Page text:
The Limits of Recycling<p>Yet not all are convinced the recycling of this waste is possible on a global scale. </p><p>"What those citizen groups are doing is really beneficial but once they collect it, it should just go to a landfill or an incinerator. They shouldn't necessarily expect it to get recycled," said Jonathan Krones, an industrial ecologist and visiting assistant professor of environmental studies at Boston College.</p><p>That's because mask recycling programs like Plaxtil are few and far between and most don't have the benefit of a readily adaptable production process. </p><p>Even in countries with solid recycling infrastructure, he says, the system is designed to separate out specific types of waste like bottles or cardboard.</p><p>"I imagine that it would be technically feasible to develop a separation process to filter out masks, but there simply aren't enough of them to make that economical," he said.</p><p>Collection is a big hurdle, he adds. Since each mask only weighs a fraction of a gram and they're scattered on roads or mixed with other trash, it is difficult and costly. </p><p>"You need a lot of raw material of the right quality to make investing in the recycling technology and the recycling system worthwhile," he said.<span></span><br></p>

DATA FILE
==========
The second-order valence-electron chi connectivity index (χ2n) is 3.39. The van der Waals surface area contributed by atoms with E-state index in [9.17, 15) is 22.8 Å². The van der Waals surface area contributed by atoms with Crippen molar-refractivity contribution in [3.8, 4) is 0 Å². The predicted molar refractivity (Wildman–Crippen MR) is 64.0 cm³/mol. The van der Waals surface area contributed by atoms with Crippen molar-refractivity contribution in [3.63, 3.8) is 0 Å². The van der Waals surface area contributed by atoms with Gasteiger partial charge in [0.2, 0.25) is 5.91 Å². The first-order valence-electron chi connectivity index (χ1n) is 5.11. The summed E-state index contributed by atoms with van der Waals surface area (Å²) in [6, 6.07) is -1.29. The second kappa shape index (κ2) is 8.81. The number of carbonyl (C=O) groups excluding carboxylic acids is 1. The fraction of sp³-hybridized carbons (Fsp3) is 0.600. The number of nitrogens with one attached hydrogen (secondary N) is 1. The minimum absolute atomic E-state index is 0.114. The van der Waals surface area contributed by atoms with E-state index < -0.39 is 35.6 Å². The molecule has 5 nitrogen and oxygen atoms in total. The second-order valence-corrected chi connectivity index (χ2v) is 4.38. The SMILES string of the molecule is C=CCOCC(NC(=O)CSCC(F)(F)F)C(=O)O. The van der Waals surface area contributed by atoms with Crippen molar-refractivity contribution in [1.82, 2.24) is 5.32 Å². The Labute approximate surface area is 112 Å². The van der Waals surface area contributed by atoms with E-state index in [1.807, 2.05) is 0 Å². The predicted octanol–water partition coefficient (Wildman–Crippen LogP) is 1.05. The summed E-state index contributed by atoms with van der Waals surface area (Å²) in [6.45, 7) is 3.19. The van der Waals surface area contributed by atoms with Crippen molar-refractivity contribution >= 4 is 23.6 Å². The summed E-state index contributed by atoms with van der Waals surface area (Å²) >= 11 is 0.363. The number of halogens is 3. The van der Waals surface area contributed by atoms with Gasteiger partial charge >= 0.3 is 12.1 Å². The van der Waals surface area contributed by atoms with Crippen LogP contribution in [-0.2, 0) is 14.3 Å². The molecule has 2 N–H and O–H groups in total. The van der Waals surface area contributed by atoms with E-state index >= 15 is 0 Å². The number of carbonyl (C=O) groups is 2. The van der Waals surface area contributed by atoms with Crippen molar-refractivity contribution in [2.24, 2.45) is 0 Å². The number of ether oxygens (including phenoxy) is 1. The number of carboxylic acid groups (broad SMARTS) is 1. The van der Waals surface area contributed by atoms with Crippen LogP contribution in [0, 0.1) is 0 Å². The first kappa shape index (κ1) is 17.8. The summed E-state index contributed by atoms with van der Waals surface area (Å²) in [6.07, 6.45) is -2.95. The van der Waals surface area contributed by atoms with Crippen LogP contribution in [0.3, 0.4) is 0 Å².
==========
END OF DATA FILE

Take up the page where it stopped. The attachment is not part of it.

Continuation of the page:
Hemp, Sugar Cane and Sustainable Alternatives<p>Some projects are instead addressing the material used to make masks.</p><p>French company Geochanvre have created a mask made primarily from hemp, while in Australia, researchers at the Queensland University of Technology are experimenting with a disposable product made from agricultural waste. </p><p>Biodegradable options are exciting alternatives to reduce the fossil fuels needed for the creation of plastic-based masks, said Krones, but they don't absolve the wearer from the responsibility of what happens afterwards. </p><p>Bio-based masks often need their own composing solutions, he explains, because in landfill they can produce high amounts of the greenhouse gas methane when anaerobic bacteria feeds on the organic material. Methane is known to be significantly more potent than carbon dioxide.</p><p>"I think as long as we have in our mind that we want to have disposability, we're going to have to wrestle with a variety of different sorts of environmental tradeoffs," he said, adding that reusable, fabric masks are the best option available to most people.</p><p>Precimask is developing a clear face covering with an optional visor made from hard plastic, designed to be long-lasting.<br></p><p>Air enters either side of the cheeks through a technology normally found in pool filters and car exhaust systems, said company spokeswoman Juliette Chambet.</p><p>"We wanted to make ceramic-based filters that would be washable and cleanable, which would allow them to be reused as many times as desired without having to buy a new consumable or produce waste," she said. </p><p>Ultimately, encouraging mask wearers to think about the entire lifecycle of a mask is key, explains Neveu. </p><p>"We want people who put on the masks to realize that they are also responsible for the waste, he said. "It's not inevitable that this [pandemic] will become an environmental catastrophe.</p><p><em>Reposted with permission from </em><em><a href="https://www.dw.com/en/covid-19-recycling-pollution-trash-pandemic/a-55707817" target="_blank">Deutsche Welle</a>.</em><a href="https://www.ecowatch.com/r/entryeditor/2649032193#/" target="_self"></a></p>